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Deviated Septum Specialist

Robert A. Guida, MD

Plastic and Rhinoplasty Surgeon located in Carnegie Hill, New York, NY & Staten Island, NY

A Deviated Septum can cause a number of issues for patients today. Dr. Robert A. Guida is a plastic and rhinoplasty surgeon with locations in New York, NY and Staten Island, NY, and he's here to help.

Deviated Septum Q & A

What is a Deviated Septum?

The nasal septum is the division between the left nasal cavity and the right nasal cavity. The nasal septum is made from cartilage and bone. When part of the nasal septum is bent, whether through an accident or through a congenital abnormality, it causes a blockage in the airways. This makes it difficult to breathe freely, and it can also result in chronic sinusitis.

Can a Deviated Septum be Corrected During a Rhinoplasty?

Yes, in fact it is common for patients to opt for both deviated septum correction and a rhinoplasty. While correction of the nasal obstruction is very important for overall health and wellness, having a nose that is aesthetically pleasing means just as much for a person's self confidence.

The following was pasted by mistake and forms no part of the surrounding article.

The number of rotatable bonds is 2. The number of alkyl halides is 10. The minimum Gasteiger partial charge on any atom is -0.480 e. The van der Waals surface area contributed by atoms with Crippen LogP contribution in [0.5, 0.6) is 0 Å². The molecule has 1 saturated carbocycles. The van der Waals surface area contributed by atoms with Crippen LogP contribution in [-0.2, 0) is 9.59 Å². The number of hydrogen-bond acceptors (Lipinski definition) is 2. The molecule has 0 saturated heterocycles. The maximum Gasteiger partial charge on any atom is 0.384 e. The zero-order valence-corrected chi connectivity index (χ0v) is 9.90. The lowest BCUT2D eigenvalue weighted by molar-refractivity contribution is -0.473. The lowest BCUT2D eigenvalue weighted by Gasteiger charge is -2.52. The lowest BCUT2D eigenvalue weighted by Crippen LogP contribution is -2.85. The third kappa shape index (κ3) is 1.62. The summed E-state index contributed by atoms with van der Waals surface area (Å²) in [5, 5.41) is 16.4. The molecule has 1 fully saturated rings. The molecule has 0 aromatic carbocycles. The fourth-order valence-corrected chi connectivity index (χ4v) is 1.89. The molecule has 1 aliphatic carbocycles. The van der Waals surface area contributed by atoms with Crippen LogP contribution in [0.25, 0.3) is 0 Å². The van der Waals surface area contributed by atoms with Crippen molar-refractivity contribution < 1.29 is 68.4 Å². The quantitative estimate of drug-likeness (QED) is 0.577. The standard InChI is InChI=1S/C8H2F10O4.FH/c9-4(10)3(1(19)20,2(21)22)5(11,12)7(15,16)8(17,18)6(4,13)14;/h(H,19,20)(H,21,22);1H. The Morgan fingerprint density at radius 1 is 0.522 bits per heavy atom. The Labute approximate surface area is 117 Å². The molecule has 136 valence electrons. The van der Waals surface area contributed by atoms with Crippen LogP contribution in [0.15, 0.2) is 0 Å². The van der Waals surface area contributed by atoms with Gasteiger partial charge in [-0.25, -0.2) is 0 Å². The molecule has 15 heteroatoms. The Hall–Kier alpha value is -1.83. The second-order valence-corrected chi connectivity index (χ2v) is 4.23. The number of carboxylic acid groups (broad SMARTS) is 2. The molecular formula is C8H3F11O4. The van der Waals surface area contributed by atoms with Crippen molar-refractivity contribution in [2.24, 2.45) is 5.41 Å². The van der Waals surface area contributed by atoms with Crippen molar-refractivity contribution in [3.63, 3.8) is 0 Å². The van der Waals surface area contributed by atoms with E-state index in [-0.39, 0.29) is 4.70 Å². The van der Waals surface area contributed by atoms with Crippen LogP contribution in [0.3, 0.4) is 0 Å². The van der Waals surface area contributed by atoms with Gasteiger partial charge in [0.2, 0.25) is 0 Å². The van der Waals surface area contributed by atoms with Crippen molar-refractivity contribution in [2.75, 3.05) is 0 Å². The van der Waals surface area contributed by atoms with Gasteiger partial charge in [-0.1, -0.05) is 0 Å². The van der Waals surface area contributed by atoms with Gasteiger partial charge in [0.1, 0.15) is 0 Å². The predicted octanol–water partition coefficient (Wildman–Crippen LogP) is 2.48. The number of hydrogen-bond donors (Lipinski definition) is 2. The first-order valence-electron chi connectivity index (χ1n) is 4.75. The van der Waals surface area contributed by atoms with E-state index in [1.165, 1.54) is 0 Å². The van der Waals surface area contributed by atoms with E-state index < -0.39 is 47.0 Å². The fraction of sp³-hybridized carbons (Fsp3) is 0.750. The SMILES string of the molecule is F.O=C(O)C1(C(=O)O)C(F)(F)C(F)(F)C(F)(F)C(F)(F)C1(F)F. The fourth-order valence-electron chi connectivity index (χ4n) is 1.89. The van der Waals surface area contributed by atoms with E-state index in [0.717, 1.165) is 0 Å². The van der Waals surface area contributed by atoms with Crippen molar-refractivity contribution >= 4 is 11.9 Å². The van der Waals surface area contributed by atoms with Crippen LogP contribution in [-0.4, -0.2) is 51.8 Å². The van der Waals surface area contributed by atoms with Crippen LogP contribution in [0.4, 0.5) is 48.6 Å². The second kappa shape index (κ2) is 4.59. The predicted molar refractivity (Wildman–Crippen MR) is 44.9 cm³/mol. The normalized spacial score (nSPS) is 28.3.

What is Surgery For Nasal Obstruction?

This surgery can correct any type of nasal obstruction, including a deviated septum. Other reasons for nasal obstruction may include trauma to the nose or growths in the nasal tissues.

Does a Nasal Fracture Cause Deviated Septum?

Yes, it is possible for a nasal fracture to cause a deviated septum. The fracture can be corrected surgically at the same time the deviated septum is addressed.

How Does Deviated Septum Surgery Work?

During deviated septum surgery, Dr. Guida will usually create a single small incision inside the nose. The surgery can be done without any external incisions or scarring. Patients don't need a nasal splint after deviated septum surgery unless they had a rhinoplasty at the same time. Dr. Guida doesn't pack the nose. Instead, he places dissolvable sutures within the nose.

What is the Aftercare for Deviated Septum Surgery?

Patients can usually breathe freely while they're in the recovery room, but after a few hours the nasal lining will react to the surgery by swelling up. This swelling lasts for a week or two, but after that time the patient will enjoy dramatically improved ability to breathe. Patients can use a prescription pain medication if needed. Most people recover from this surgery quite rapidly and are able to return to their usual routine in a week or less.


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